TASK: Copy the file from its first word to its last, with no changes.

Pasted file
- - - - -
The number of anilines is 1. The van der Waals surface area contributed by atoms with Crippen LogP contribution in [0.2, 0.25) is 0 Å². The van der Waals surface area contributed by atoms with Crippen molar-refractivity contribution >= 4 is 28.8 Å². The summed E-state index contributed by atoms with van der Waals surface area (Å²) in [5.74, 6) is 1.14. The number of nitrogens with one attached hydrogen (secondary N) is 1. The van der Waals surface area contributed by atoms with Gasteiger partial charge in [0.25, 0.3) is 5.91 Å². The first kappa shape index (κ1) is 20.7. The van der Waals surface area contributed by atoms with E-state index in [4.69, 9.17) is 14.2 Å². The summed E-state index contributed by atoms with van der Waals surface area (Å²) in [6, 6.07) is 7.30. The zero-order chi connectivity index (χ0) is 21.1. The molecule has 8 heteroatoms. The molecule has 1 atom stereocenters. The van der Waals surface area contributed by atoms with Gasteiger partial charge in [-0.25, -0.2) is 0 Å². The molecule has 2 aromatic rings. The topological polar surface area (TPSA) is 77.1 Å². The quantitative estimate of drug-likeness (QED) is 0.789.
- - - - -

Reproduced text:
The number of anilines is 1. The van der Waals surface area contributed by atoms with Crippen LogP contribution in [0.2, 0.25) is 0 Å². The van der Waals surface area contributed by atoms with Crippen molar-refractivity contribution >= 4 is 28.8 Å². The summed E-state index contributed by atoms with van der Waals surface area (Å²) in [5.74, 6) is 1.14. The number of nitrogens with one attached hydrogen (secondary N) is 1. The van der Waals surface area contributed by atoms with Gasteiger partial charge in [0.25, 0.3) is 5.91 Å². The first kappa shape index (κ1) is 20.7. The van der Waals surface area contributed by atoms with E-state index in [4.69, 9.17) is 14.2 Å². The summed E-state index contributed by atoms with van der Waals surface area (Å²) in [6, 6.07) is 7.30. The zero-order chi connectivity index (χ0) is 21.1. The molecule has 8 heteroatoms. The molecule has 1 atom stereocenters. The van der Waals surface area contributed by atoms with Gasteiger partial charge in [-0.25, -0.2) is 0 Å². The molecule has 2 aromatic rings. The topological polar surface area (TPSA) is 77.1 Å². The quantitative estimate of drug-likeness (QED) is 0.789.